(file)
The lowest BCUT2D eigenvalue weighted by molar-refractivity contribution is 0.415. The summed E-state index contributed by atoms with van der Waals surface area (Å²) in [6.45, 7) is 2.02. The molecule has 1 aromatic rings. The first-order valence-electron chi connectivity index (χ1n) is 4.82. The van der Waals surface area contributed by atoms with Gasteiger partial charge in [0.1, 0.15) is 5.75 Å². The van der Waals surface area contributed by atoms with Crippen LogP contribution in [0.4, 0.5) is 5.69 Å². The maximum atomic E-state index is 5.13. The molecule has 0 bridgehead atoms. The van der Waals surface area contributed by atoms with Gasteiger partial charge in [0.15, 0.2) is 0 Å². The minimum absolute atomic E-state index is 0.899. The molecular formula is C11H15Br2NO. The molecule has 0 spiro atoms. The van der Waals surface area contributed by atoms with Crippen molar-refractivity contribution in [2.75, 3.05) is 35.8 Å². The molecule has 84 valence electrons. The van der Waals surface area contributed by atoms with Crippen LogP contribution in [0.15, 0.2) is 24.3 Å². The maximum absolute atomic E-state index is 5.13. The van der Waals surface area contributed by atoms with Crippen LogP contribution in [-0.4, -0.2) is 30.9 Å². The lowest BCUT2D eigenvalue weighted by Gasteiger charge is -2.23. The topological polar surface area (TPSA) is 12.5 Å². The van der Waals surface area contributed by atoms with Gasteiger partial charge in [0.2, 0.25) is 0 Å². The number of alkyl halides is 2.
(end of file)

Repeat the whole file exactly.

The lowest BCUT2D eigenvalue weighted by molar-refractivity contribution is 0.415. The summed E-state index contributed by atoms with van der Waals surface area (Å²) in [6.45, 7) is 2.02. The molecule has 1 aromatic rings. The first-order valence-electron chi connectivity index (χ1n) is 4.82. The van der Waals surface area contributed by atoms with Gasteiger partial charge in [0.1, 0.15) is 5.75 Å². The van der Waals surface area contributed by atoms with Crippen LogP contribution in [0.4, 0.5) is 5.69 Å². The maximum atomic E-state index is 5.13. The molecule has 0 bridgehead atoms. The van der Waals surface area contributed by atoms with Gasteiger partial charge in [0.15, 0.2) is 0 Å². The minimum absolute atomic E-state index is 0.899. The molecular formula is C11H15Br2NO. The molecule has 0 spiro atoms. The van der Waals surface area contributed by atoms with Crippen molar-refractivity contribution in [2.75, 3.05) is 35.8 Å². The molecule has 84 valence electrons. The van der Waals surface area contributed by atoms with Crippen LogP contribution in [0.15, 0.2) is 24.3 Å². The maximum absolute atomic E-state index is 5.13. The van der Waals surface area contributed by atoms with Crippen LogP contribution in [-0.4, -0.2) is 30.9 Å². The lowest BCUT2D eigenvalue weighted by Gasteiger charge is -2.23. The topological polar surface area (TPSA) is 12.5 Å². The van der Waals surface area contributed by atoms with Gasteiger partial charge in [0.2, 0.25) is 0 Å². The number of alkyl halides is 2.